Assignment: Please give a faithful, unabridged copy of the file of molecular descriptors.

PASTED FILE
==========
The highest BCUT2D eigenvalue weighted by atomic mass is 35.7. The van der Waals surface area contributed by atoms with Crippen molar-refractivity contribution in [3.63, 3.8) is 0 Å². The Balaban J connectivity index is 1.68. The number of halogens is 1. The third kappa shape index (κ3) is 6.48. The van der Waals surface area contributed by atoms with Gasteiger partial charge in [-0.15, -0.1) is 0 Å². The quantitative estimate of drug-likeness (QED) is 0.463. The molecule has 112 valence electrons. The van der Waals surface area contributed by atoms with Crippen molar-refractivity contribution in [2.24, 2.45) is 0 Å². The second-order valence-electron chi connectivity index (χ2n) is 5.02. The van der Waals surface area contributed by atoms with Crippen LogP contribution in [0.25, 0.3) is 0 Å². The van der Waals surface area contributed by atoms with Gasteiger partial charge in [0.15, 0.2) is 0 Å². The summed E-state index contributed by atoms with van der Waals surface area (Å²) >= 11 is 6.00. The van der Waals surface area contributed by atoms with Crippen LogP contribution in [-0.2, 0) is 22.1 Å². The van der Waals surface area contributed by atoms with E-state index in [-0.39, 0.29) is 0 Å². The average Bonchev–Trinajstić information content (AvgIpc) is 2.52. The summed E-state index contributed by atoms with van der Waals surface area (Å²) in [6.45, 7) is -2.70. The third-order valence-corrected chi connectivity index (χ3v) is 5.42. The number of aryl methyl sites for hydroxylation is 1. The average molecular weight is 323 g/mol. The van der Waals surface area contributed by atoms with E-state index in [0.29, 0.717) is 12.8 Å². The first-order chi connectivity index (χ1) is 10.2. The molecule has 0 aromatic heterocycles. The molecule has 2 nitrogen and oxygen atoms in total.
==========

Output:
The highest BCUT2D eigenvalue weighted by atomic mass is 35.7. The van der Waals surface area contributed by atoms with Crippen molar-refractivity contribution in [3.63, 3.8) is 0 Å². The Balaban J connectivity index is 1.68. The number of halogens is 1. The third kappa shape index (κ3) is 6.48. The van der Waals surface area contributed by atoms with Gasteiger partial charge in [-0.15, -0.1) is 0 Å². The quantitative estimate of drug-likeness (QED) is 0.463. The molecule has 112 valence electrons. The van der Waals surface area contributed by atoms with Crippen molar-refractivity contribution in [2.24, 2.45) is 0 Å². The second-order valence-electron chi connectivity index (χ2n) is 5.02. The van der Waals surface area contributed by atoms with Crippen LogP contribution in [0.25, 0.3) is 0 Å². The van der Waals surface area contributed by atoms with Gasteiger partial charge in [0.15, 0.2) is 0 Å². The summed E-state index contributed by atoms with van der Waals surface area (Å²) >= 11 is 6.00. The van der Waals surface area contributed by atoms with Crippen LogP contribution in [-0.2, 0) is 22.1 Å². The van der Waals surface area contributed by atoms with E-state index in [-0.39, 0.29) is 0 Å². The average Bonchev–Trinajstić information content (AvgIpc) is 2.52. The summed E-state index contributed by atoms with van der Waals surface area (Å²) in [6.45, 7) is -2.70. The third-order valence-corrected chi connectivity index (χ3v) is 5.42. The number of aryl methyl sites for hydroxylation is 1. The average molecular weight is 323 g/mol. The van der Waals surface area contributed by atoms with E-state index in [0.29, 0.717) is 12.8 Å². The first-order chi connectivity index (χ1) is 10.2. The molecule has 0 aromatic heterocycles. The molecule has 2 nitrogen and oxygen atoms in total.